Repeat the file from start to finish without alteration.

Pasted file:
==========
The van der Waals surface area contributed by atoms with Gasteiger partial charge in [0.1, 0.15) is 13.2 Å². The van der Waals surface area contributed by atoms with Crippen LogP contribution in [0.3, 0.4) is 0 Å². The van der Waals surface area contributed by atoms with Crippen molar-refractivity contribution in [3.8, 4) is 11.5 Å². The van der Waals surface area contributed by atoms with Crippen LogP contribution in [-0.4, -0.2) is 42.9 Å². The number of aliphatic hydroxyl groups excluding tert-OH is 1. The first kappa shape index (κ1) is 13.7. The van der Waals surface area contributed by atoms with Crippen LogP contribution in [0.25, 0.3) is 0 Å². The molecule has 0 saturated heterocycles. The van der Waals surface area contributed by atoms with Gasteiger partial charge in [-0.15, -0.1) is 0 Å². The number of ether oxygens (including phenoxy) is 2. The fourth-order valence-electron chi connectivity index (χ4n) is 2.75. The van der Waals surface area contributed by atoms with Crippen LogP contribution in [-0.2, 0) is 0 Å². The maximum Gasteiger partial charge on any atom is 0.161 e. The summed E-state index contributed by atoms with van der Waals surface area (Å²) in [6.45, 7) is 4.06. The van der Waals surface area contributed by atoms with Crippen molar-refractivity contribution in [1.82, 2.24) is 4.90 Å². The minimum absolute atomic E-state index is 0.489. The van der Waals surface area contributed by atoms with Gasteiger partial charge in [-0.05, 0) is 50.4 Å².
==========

The van der Waals surface area contributed by atoms with Gasteiger partial charge in [0.1, 0.15) is 13.2 Å². The van der Waals surface area contributed by atoms with Crippen LogP contribution in [0.3, 0.4) is 0 Å². The van der Waals surface area contributed by atoms with Crippen molar-refractivity contribution in [3.8, 4) is 11.5 Å². The van der Waals surface area contributed by atoms with Crippen LogP contribution in [-0.4, -0.2) is 42.9 Å². The number of aliphatic hydroxyl groups excluding tert-OH is 1. The first kappa shape index (κ1) is 13.7. The van der Waals surface area contributed by atoms with Crippen LogP contribution in [0.25, 0.3) is 0 Å². The molecule has 0 saturated heterocycles. The van der Waals surface area contributed by atoms with Gasteiger partial charge in [-0.15, -0.1) is 0 Å². The number of ether oxygens (including phenoxy) is 2. The fourth-order valence-electron chi connectivity index (χ4n) is 2.75. The van der Waals surface area contributed by atoms with Crippen LogP contribution in [-0.2, 0) is 0 Å². The maximum Gasteiger partial charge on any atom is 0.161 e. The summed E-state index contributed by atoms with van der Waals surface area (Å²) in [6.45, 7) is 4.06. The van der Waals surface area contributed by atoms with Crippen molar-refractivity contribution in [1.82, 2.24) is 4.90 Å². The minimum absolute atomic E-state index is 0.489. The van der Waals surface area contributed by atoms with Gasteiger partial charge in [-0.05, 0) is 50.4 Å².